on the side of the angels

February 27, 2009 | Leave a comment

I’m not sure if I would have read On the Side of the Angels, by Joseph D’Souza and Benedict Rogers, if I hadn’t been sent a review copy. Heck…I hadn’t even heard of it. After reading it, I hope that neither of those statements will be true for others.

The subtitle is Justice, Human Rights and Kingdom Mission, and that captures what this book is about very well. I get discouraged when mission is limited to evangelism. There is a growing understanding that mission encompasses more, but that is also causing some to speak out and emphasize evangelism over a more wholistic understanding of mission.

On the Side of the Angels serves as a good introduction to the importance of justice and human rights within mission. It offers some accessible and foundational theology alongside stories of the broken structures of our world.

A few quotes that capture the heart of the book:

“Far too many Christians in the world today are engaged in a mission consisting soley of words, ‘preaching good news’ and ‘proclaiming freedom.’ That is a curious departure from the example of the early church, and it seems to be a development of a more modern mission trend, where ‘verbalizing’ the Christian faith is seen as the only way of representing and witnessing to Christ in our world.” (pg. 16)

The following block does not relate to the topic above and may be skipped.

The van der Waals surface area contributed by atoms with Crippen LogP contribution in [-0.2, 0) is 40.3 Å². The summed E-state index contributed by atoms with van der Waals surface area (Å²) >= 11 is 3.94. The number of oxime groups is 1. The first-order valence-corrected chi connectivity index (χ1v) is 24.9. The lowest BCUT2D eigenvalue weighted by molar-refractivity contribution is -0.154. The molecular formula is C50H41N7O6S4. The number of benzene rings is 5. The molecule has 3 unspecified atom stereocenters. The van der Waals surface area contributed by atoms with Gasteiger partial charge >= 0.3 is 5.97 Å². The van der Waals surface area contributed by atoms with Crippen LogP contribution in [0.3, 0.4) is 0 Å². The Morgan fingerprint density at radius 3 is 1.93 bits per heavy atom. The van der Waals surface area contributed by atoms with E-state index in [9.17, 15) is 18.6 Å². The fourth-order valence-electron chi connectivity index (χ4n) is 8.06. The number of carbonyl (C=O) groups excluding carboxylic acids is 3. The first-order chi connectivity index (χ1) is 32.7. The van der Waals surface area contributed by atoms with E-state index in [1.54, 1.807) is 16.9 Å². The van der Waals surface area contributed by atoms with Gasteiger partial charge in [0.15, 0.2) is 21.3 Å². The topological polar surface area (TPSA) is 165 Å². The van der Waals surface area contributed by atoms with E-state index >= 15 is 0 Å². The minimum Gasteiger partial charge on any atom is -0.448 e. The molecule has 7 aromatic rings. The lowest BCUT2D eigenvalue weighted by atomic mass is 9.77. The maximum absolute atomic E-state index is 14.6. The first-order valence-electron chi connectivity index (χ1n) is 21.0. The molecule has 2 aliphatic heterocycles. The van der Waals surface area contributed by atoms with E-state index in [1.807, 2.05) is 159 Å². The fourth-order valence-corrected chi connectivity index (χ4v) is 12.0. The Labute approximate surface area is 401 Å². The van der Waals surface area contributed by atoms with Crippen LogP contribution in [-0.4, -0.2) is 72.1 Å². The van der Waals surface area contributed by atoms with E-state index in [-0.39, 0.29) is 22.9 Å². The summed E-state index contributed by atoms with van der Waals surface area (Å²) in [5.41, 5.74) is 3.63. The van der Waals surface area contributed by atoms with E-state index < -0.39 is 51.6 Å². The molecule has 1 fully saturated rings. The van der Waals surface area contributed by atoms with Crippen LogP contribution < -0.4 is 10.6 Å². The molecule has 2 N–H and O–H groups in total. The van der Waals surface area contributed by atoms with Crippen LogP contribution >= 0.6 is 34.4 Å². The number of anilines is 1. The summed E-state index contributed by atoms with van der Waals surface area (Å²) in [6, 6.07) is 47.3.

“While colonialism is mostly history, the neocolonialism of economic power is an equally disturbing reality. The church cannot be silent when blatantly unjust economic and trade structures exploit the poor of the world.” (pg. 34)

“For Jesus’ death and resurrection have two effects: individual and collective. He died to save each one of us from the otherwise tragic and inevitable results of our sins. But he also died to destroy evil.” (pg 58)

“Christians, and especially evangelicals, have for too long oversimplified the problems of the world by claiming that if we just deal with personal sin, the world will be changed ‘automatically,’ as a matter of course.” (pg 176)

“Evil is present in the world not only in our individual hearts but also in structures and systems designed to oppress, degrade, abuse, and kill others. If we are not intentional about bringing change and transformation into both lives and societies, it will not happen. To love people is to act on their behalf.” (pg 176)

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